Can Your Period Worsen Your Asthma?

Just as premenstrual syndrome (PMS) may cause a number of annoying symptoms, you may also experience "premenstrual asthma" just before and during the early part of your period. Patients with more severe asthma are thought to be at greater risk. This is characterized by a worsening of your asthma symptoms, such as:

In fact, anywhere from 19% to 40% of women report a worsening of asthma symptoms during the premenstrual time of the month. In the premenstrual, or luteal phase, progesterone and estrogen rise and then fall right before menstruation occurs. The increase in asthma symptoms is thought to be related to the shifting hormone levels, but the exact reasons are not completely understood.

A small number of studies have documented increases in hyperresponsiveness and mast cell activation during the menstrual period. Additionally, studies have shown elevated levels of nitric oxide, a known marker for airway inflammation, to be elevated during the menstrual cycle.

Finally, other studies have demonstrated that there are decreases in responsiveness in the cells (beta adrenergic receptors) that rescue inhalers act on and this may impact asthma symptoms in patients with premenstrual asthma.

Most individuals with premenstrual asthma respond to standard asthma treatment.

A woman having trouble breathing
BSIP / UIG / Getty Images

What to Do

If you are unsure if your period is affecting your asthma, you may want to monitor your symptoms closely and keep an asthma diary. Here are some potential treatments you and your healthcare provider might discuss if you have premenstrual asthma:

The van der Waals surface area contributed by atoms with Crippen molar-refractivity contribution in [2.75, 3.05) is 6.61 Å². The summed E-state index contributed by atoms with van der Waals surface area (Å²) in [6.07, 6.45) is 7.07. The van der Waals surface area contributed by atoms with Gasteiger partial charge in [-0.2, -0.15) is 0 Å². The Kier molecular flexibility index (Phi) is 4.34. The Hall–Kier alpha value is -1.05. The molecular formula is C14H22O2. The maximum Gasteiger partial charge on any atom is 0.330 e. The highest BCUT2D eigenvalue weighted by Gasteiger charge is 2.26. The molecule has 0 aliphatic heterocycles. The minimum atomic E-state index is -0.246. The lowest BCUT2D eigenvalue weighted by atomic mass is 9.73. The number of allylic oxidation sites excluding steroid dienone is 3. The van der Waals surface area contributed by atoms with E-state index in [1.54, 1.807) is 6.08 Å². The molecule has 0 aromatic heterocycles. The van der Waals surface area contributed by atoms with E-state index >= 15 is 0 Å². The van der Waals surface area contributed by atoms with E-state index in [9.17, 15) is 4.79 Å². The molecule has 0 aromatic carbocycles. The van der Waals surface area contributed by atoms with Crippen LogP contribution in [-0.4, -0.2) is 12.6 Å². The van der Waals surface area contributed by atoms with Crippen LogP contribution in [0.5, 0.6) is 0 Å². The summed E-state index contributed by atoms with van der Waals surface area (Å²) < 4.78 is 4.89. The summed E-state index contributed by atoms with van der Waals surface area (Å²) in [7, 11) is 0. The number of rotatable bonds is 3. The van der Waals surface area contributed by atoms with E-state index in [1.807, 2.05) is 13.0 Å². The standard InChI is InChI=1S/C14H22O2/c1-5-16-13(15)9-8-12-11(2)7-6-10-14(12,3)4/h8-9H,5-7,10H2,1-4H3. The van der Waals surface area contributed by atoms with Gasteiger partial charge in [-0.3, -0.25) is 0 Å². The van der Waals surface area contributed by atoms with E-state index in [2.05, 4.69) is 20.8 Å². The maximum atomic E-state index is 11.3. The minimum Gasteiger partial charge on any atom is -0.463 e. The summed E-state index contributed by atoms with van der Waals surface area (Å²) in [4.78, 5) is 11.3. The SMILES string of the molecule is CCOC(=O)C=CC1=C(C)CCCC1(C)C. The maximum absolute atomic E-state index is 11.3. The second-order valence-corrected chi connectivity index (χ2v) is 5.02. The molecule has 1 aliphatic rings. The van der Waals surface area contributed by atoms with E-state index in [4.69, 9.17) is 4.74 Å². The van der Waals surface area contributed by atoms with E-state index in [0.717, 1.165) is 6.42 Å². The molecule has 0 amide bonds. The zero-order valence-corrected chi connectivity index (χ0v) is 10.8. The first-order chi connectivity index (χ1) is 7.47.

• Increasing controller medication the week before your period starts. In essence, your pre-menstrual is treated like any other trigger and you and your practitioner develop a strategy for addressing it. There is some thought that the addition of a long-acting beta-agonist during the second half of the menstrual cycle may help.
  • Hormone therapy with oral contraceptive pills to better regulate hormone levels. Small case reports have shown improvements in reported asthma symptoms and in lung function tests as well as decreases in hospitalizations and decreases in total daily steroid dosage with the use of oral contraceptives. Additional small studies document improvements when medications targeting the skipping, or cessation, of periods are used.
  • Using your rescue inhaler as needed and be careful to avoid other asthma triggers.
  • Leukotriene inhibitors like Singulair (montelukast) or Accolate (zafirlukast) are sometimes added if asthma is difficult to control.
  • Avoiding NSAIDs for the treatment of PMS symptoms if you are sensitive to them.
2 Sources
Verywell Health uses only high-quality sources, including peer-reviewed studies, to support the facts within our articles. Read our editorial process to learn more about how we fact-check and keep our content accurate, reliable, and trustworthy.
  1. Graziottin A, Serafini A. Perimenstrual asthma: from pathophysiology to treatment strategiesMultidiscip Respir Med. 2016;11(1):30. doi:10.1186/s40248-016-0065-0

  2. Choi IS. Gender-specific asthma treatmentAllergy Asthma Immunol Res. 2011;3(2):74. doi:10.4168/aair.2011.3.2.74

Additional Reading

By Pat Bass, MD
Dr. Bass is a board-certified internist, pediatrician, and a Fellow of the American Academy of Pediatrics and the American College of Physicians.